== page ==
When I was trying to raise $600,000 for my gamification startup straight out of college, I found the experience to be extremely difficult and sobering. We were a very young team, and this “gamification” thing seemed like a half-baked crazy idea.
After struggling for awhile to raise a modest amount of money to keep our small team afloat, we were finally able to secure $650,000 from three investors. At that point, I wrote an email to all our potential investors, who for over a year continually “wanted to see more” and “weren’t sure about this gamification thing.” I simply told them, “We are going to close the round, but thank you for your continuous (and non-existent) support!”
At this point, many of these investors who didn’t want to commit for an entire year suddenly responded with passion, enthusiasm, and even anger. “Yu-kai. I thought we agreed that I could invest this much money in your company. Why are you telling me that you are closing the round without me?” I was thinking, “Well, you kind of had an entire year to do that…” but they oddly made it seem like I was burning bridges if I didn’t take their money.
As a result, we tried to cap the round at $800,000 instead of $600,000, and we couldn’t do it. We tried to cap it at $900,000 and couldn’t. We tried to cap it at $1,000,000 and we still couldn’t. Finally, I capped the round at $1,050,000, while rejecting some investor money, just to show that we were serious about the cap. (I’ve also heard this same experience retold many times by other entrepreneurs.)
This illustrates the irrational power of Core Drive 6: Scarcity & Impatience as well as Core Drive 8: Loss & Avoidance (while also serving as a fine example of the limits of White Hat motivation). All these “potential investors” clearly liked what I was doing. They were encouraged whenever I gave them good news. They saw that it could potentially make the world a better place. But they didn’t acted until they saw that the deal was being taken away from them. With White Hat motivation alone, people will always be intending, but never actually doing.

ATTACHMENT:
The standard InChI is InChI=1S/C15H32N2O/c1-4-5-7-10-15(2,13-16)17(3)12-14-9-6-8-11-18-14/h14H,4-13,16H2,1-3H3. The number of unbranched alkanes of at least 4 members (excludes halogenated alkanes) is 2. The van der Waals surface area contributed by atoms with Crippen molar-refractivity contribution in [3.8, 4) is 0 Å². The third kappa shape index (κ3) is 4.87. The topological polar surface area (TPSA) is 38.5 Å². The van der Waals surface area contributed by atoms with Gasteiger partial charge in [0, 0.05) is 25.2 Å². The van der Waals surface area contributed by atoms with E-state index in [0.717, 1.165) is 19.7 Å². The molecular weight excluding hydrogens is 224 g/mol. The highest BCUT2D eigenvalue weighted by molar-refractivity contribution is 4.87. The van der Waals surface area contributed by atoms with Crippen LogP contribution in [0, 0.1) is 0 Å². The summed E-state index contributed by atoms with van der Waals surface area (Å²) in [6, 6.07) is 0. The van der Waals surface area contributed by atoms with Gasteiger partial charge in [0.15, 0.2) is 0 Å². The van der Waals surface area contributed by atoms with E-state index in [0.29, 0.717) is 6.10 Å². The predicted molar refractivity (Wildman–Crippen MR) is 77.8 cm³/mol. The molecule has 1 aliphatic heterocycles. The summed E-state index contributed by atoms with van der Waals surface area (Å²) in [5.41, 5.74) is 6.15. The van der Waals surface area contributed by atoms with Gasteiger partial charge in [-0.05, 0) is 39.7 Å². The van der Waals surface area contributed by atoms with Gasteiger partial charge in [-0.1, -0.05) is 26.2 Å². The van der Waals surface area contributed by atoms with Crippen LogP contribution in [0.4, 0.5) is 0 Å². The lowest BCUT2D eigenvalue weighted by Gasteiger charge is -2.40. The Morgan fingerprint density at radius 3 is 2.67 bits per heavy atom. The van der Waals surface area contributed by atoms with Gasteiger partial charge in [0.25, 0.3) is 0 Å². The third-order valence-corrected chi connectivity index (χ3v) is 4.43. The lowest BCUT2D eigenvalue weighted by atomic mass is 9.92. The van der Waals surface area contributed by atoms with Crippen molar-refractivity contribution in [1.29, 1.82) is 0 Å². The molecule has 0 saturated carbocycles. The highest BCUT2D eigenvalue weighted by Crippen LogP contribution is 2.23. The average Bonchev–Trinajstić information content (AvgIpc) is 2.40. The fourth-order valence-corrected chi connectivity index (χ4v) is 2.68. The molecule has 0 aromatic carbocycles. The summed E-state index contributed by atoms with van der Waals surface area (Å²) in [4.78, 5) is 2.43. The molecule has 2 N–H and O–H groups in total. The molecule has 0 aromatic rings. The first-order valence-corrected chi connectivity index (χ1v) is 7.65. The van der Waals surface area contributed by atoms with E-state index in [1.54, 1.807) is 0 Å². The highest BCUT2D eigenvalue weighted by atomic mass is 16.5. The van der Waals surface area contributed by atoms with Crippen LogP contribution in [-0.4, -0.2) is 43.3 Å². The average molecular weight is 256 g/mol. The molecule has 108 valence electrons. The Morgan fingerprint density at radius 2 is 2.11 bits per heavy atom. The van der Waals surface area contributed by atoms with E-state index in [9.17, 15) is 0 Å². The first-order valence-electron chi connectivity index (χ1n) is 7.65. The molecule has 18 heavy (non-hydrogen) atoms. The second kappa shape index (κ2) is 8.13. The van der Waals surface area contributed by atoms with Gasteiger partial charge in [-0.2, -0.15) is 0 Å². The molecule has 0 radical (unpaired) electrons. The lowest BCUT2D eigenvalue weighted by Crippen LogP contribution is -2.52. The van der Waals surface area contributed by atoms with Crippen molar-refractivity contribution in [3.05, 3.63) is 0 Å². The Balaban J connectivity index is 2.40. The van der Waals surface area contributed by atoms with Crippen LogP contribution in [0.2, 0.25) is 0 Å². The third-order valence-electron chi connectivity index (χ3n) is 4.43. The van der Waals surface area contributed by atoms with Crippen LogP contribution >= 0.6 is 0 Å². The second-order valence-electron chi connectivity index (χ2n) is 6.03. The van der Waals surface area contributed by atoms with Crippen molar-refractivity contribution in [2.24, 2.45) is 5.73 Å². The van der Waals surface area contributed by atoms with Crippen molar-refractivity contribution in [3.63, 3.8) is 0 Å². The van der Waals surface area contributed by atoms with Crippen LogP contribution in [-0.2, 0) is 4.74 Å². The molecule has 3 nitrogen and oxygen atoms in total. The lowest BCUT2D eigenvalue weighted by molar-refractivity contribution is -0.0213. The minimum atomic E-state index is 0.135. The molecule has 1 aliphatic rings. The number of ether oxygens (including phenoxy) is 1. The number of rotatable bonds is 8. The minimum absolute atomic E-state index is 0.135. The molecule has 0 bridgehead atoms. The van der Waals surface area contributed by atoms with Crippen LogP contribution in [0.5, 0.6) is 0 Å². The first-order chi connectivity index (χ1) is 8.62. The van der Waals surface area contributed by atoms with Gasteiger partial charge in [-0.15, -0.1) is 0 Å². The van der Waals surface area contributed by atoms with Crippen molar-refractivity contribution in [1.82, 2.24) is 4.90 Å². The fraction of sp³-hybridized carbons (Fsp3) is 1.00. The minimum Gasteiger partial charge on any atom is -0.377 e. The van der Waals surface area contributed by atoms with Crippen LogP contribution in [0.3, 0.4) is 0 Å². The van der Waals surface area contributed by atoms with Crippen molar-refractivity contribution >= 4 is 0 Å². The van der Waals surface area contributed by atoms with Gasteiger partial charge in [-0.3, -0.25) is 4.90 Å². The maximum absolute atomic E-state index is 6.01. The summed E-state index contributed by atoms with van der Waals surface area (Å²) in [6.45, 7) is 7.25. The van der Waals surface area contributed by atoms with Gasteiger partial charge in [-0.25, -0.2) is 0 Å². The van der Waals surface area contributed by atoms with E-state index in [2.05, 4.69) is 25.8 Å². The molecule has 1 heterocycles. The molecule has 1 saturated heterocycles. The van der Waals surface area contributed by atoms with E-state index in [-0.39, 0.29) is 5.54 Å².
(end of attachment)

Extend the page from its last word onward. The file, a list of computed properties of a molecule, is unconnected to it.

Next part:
For the curious, eventually my startup launched RewardMe, a product that gamified the offline commerce experience. RewardMe was performing eleven times better than the numbers our closest competitors published. (Sorry – since these companies are still in existence, I won’t cite sources here in respect to their current success.) Towards the end of my time there, we even closed a $1.5 million sales deal with a national chain.
Startups are risky, and the unfortunate thing is, just having a stunning product doesn’t mean a company will be successful. A few years after RewardMe’s launch, we hit a combination of personnel, funding, and legal issues. I stepped down as the CEO, and eventually the company folded. If only I had my Octalysis knowledge back then, many things would likely be different, which is why I am hoping my readers learn these elements on motivation before they run into issues in their own companies.
Fortunately, by stepping down as the CEO of RewardMe, it freed up a lot of my time to further study gamification, human-focused design, and develop the Octalysis Framework.
Today, even though my Octalysis Group organization is becoming busier and busier, I’m a lot happier than when I was running a technology startup. That’s because I am now mostly motivated by White Hat Core Drives, as opposed to the Black Hat Core Drives of constantly counting our runway before dying.